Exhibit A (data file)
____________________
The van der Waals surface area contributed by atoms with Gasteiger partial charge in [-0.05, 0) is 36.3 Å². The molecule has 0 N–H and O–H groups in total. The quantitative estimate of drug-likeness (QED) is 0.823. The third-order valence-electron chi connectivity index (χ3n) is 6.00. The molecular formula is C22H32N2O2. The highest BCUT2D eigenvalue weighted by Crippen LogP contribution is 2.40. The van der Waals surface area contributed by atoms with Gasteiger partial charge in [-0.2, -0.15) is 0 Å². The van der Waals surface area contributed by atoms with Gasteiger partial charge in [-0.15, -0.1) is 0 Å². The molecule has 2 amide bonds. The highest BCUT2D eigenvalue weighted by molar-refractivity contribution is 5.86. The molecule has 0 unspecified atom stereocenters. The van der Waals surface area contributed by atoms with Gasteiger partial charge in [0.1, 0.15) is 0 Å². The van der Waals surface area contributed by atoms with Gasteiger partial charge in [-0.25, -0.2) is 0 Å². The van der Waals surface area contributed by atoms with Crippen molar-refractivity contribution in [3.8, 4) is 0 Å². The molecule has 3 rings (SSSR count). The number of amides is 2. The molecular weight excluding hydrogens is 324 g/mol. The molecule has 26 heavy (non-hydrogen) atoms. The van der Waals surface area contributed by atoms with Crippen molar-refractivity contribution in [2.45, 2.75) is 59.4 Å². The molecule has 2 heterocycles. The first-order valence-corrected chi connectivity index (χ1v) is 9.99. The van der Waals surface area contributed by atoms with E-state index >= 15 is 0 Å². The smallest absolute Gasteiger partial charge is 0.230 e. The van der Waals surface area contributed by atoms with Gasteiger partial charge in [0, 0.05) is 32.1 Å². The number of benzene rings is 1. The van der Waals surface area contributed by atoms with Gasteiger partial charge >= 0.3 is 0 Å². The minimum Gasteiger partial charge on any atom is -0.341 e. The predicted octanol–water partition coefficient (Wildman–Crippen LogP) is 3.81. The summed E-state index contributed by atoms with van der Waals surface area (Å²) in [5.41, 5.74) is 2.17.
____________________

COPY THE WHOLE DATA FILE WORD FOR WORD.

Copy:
The van der Waals surface area contributed by atoms with Gasteiger partial charge in [-0.05, 0) is 36.3 Å². The molecule has 0 N–H and O–H groups in total. The quantitative estimate of drug-likeness (QED) is 0.823. The third-order valence-electron chi connectivity index (χ3n) is 6.00. The molecular formula is C22H32N2O2. The highest BCUT2D eigenvalue weighted by Crippen LogP contribution is 2.40. The van der Waals surface area contributed by atoms with Gasteiger partial charge in [-0.2, -0.15) is 0 Å². The van der Waals surface area contributed by atoms with Gasteiger partial charge in [-0.15, -0.1) is 0 Å². The molecule has 2 amide bonds. The highest BCUT2D eigenvalue weighted by molar-refractivity contribution is 5.86. The molecule has 0 unspecified atom stereocenters. The van der Waals surface area contributed by atoms with Gasteiger partial charge in [0.1, 0.15) is 0 Å². The van der Waals surface area contributed by atoms with Gasteiger partial charge in [-0.25, -0.2) is 0 Å². The van der Waals surface area contributed by atoms with Crippen molar-refractivity contribution in [3.8, 4) is 0 Å². The molecule has 3 rings (SSSR count). The number of amides is 2. The molecular weight excluding hydrogens is 324 g/mol. The molecule has 26 heavy (non-hydrogen) atoms. The van der Waals surface area contributed by atoms with Crippen molar-refractivity contribution in [2.45, 2.75) is 59.4 Å². The molecule has 2 heterocycles. The first-order valence-corrected chi connectivity index (χ1v) is 9.99. The van der Waals surface area contributed by atoms with E-state index >= 15 is 0 Å². The smallest absolute Gasteiger partial charge is 0.230 e. The van der Waals surface area contributed by atoms with Gasteiger partial charge in [0, 0.05) is 32.1 Å². The number of benzene rings is 1. The van der Waals surface area contributed by atoms with Gasteiger partial charge >= 0.3 is 0 Å². The minimum Gasteiger partial charge on any atom is -0.341 e. The predicted octanol–water partition coefficient (Wildman–Crippen LogP) is 3.81. The summed E-state index contributed by atoms with van der Waals surface area (Å²) in [5.41, 5.74) is 2.17.